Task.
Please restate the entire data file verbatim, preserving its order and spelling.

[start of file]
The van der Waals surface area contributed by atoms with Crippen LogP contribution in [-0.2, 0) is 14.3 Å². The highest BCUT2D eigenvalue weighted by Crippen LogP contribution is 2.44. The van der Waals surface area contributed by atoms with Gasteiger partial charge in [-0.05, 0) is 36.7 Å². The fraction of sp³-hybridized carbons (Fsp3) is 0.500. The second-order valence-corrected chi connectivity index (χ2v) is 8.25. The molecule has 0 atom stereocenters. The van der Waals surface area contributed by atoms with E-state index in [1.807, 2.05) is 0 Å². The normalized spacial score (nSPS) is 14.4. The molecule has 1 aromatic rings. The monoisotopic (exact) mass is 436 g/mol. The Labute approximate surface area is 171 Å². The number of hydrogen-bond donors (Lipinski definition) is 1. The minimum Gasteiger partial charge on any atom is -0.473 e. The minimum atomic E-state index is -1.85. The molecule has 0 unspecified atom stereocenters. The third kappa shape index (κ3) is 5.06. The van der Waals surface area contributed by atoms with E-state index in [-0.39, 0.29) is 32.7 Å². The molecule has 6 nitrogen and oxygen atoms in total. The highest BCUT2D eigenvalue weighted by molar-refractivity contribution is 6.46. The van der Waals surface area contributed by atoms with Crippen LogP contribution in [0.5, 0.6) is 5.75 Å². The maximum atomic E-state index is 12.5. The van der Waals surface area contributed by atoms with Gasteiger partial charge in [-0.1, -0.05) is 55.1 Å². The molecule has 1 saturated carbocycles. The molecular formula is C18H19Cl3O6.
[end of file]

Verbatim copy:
The van der Waals surface area contributed by atoms with Crippen LogP contribution in [-0.2, 0) is 14.3 Å². The highest BCUT2D eigenvalue weighted by Crippen LogP contribution is 2.44. The van der Waals surface area contributed by atoms with Gasteiger partial charge in [-0.05, 0) is 36.7 Å². The fraction of sp³-hybridized carbons (Fsp3) is 0.500. The second-order valence-corrected chi connectivity index (χ2v) is 8.25. The molecule has 0 atom stereocenters. The van der Waals surface area contributed by atoms with E-state index in [1.807, 2.05) is 0 Å². The normalized spacial score (nSPS) is 14.4. The molecule has 1 aromatic rings. The monoisotopic (exact) mass is 436 g/mol. The Labute approximate surface area is 171 Å². The number of hydrogen-bond donors (Lipinski definition) is 1. The minimum Gasteiger partial charge on any atom is -0.473 e. The minimum atomic E-state index is -1.85. The molecule has 0 unspecified atom stereocenters. The third kappa shape index (κ3) is 5.06. The van der Waals surface area contributed by atoms with E-state index in [-0.39, 0.29) is 32.7 Å². The molecule has 6 nitrogen and oxygen atoms in total. The highest BCUT2D eigenvalue weighted by molar-refractivity contribution is 6.46. The van der Waals surface area contributed by atoms with Crippen LogP contribution in [0.5, 0.6) is 5.75 Å². The maximum atomic E-state index is 12.5. The van der Waals surface area contributed by atoms with Gasteiger partial charge in [-0.1, -0.05) is 55.1 Å². The molecule has 1 saturated carbocycles. The molecular formula is C18H19Cl3O6.